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Cirrhosis of the Liver Community
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Latest AASLD Guidelines for Treating HCV Cirrhotics

Latest AASLD Guidelines for Treating Cirrhotics with Hepatitis C – August 25, 2015

Pretreatment Optimization of the Cirrhotic Patient

Management of Hepatitis C Infection
• Authors: Jordan J. Feld, MD, MPH; Hemant Shah, MD, MScCH)
• Editors In Chief: Nezam H. Afdhal, MD, FRCPI; Stefan Zeuzem, MD

Summary
• Treatment-naive patients with compensated cirrhosis should be treated in the same manner as patients without cirrhosis, although regimens and treatment duration differ
• Antiviral treatment in patients with cirrhosis is associated with increased risk of complications and lower rates of SVR when compared with patients without cirrhosis using peginterferon-containing regimens
• Combination therapy with ledipasvir/sofosbuvir, sofosbuvir plus simeprevir, ombitasvir/paritaprevir/ritonavir plus dasabuvir, plus ribavirin, or sofosbuvir and ribavirin may be considered in patients with compensated cirrhosis awaiting liver transplantation or those with recurrent HCV after liver transplantation
• Patients with decompensated cirrhosis should be referred for liver transplantation
- Expert clinicians may consider antiviral therapy in patients with decompensated cirrhosis (Child-Pugh stage B or C. Interferon, monotherapy, or PIs should not be used in this setting

Although cirrhotic patients have lower response rates to hepatitis C virus (HCV) therapy than noncirrhotic patients with some currently available regimens, achievement of sustained virologic response (SVR) in this group has a marked effect on the risk of liver-related mortality.Guidance published by the American Association for the Study of Liver Diseases and the Infectious Diseases Society of America recommend that treatment-naive patients with compensated cirrhosis (including patients with hepatocellular carcinoma) should be treated in largely the same manner as patients without cirrhosis, although the length of treatment may need to be extended with some regimens and/or ribavirin may be added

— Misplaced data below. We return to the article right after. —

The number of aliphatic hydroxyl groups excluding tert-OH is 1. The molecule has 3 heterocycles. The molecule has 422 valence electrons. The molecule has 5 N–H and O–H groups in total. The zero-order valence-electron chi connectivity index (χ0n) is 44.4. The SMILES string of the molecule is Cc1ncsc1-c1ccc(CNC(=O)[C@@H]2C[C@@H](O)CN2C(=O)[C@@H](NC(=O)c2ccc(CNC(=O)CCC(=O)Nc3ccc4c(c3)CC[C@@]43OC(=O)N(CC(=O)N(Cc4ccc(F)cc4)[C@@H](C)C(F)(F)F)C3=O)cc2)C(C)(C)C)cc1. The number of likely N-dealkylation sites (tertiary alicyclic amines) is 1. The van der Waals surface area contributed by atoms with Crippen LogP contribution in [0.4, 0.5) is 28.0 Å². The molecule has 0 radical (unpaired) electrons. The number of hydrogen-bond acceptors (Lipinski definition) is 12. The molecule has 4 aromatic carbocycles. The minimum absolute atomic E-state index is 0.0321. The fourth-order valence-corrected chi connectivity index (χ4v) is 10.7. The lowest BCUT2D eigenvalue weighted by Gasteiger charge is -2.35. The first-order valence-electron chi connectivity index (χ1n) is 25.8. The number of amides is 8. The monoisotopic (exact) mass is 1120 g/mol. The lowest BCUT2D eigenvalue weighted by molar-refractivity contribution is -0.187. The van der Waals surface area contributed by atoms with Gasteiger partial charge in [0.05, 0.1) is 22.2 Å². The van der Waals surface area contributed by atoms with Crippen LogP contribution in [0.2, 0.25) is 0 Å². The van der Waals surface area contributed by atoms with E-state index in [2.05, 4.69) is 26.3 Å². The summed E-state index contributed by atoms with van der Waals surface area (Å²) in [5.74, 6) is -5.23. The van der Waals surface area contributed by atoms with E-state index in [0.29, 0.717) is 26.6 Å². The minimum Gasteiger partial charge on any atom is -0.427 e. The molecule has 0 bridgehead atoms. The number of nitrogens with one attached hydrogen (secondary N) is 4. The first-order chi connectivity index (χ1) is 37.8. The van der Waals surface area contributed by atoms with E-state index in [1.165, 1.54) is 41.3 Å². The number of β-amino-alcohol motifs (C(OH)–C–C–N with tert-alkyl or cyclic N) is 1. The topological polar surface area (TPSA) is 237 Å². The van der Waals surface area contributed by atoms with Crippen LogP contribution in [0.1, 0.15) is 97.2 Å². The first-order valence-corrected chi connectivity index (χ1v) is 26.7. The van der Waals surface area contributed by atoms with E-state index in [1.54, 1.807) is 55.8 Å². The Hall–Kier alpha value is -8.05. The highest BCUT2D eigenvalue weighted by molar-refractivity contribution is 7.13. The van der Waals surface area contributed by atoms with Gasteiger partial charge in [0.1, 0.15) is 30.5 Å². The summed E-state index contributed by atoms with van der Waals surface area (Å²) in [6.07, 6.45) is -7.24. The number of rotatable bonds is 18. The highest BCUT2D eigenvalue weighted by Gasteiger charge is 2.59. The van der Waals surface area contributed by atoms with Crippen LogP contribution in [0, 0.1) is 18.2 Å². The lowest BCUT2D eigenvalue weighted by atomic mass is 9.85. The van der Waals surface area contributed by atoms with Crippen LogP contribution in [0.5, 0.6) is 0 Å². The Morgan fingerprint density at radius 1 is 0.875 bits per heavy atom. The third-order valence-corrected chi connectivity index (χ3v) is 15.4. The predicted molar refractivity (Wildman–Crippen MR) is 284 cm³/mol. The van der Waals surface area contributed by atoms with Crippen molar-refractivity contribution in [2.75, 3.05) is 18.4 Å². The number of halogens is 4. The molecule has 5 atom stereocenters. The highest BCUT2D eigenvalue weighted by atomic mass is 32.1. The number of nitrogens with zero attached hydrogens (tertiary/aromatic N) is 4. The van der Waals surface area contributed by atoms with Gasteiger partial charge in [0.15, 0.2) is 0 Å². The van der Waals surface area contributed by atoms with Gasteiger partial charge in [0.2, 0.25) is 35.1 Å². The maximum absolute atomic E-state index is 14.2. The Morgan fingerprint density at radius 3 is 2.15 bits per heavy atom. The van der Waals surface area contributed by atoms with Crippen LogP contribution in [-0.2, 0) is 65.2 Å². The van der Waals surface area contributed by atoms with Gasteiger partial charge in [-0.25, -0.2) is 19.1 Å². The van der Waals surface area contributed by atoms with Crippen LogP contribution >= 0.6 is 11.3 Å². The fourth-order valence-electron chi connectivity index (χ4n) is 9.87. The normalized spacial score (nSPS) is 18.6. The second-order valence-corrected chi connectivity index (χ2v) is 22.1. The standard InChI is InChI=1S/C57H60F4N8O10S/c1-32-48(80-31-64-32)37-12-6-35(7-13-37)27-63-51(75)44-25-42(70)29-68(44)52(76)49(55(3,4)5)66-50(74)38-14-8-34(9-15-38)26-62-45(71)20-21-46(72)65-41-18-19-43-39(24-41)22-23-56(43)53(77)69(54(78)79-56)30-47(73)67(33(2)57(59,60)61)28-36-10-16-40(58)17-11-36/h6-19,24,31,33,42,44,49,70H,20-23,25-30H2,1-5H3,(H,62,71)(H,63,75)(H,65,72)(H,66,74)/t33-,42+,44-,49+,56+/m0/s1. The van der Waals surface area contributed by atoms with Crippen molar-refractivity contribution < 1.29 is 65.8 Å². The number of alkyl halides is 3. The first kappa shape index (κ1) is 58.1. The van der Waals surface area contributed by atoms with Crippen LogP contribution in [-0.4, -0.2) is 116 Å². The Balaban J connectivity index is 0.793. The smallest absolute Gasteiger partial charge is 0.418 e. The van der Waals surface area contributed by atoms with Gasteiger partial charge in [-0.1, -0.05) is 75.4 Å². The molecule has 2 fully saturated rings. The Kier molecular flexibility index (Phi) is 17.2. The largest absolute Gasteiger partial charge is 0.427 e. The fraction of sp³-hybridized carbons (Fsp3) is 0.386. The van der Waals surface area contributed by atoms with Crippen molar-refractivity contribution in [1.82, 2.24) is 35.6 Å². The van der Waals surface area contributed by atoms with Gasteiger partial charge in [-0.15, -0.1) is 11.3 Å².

In settings where newer therapies are not available, management of cirrhotic patients remains more complicated. Hepatic decompensation during therapy is a significant risk in patients with more advanced disease when using peginterferon-based therapy. The risk of complications during therapy in patients with cirrhosis appears to be further increased with the addition of the first-generation protease inhibitors (PI), boceprevir and telaprevir.

Patients with decompensated cirrhosis should be referred for liver transplantation. However, clinicians experienced in the treatment of HCV may consider treatment with antiviral therapy in some patients. In decompensated patients, interferon-based therapy is tolerated poorly, with high discontinuation rates a high incidence of infection, and a risk of further hepatic decompensation. Treatment may precipitate the need for liver transplant. If viremia is suppressed to undetectable levels at the time of transplant, the rate of posttreatment-recurrent HCV is reduced. In one study, sofosbuvir combined with ribavirin was given to 61 patients with compensated cirrhosis awaiting liver transplantation for hepatocellular carcinoma. At 12 weeks posttransplantation, therapy prevented posttransplantation HCV recurrence in 70% of patients with undetectable HCV RNA before engraftment. Of those with HCV RNA suppression for 30 days or more, only 1 of 24 developed recurrent HCV following transplantation. Notably, these patients had well-compensated liver disease, and although this regimen may be safe and effective in patients with decompensated cirrhosis, there are few data in this population currently. Preliminary studies with ledipasvir/sofosbuvir plus ribavirin in patients with decompensated liver disease have shown high SVR rates (87% to 89%) whether given for 12 or 24 weeks.  Patients tolerated therapy well with improvements in MELD score in most patients. However longer-term follow-up is required to assess the clinical benefits of therapy in this setting.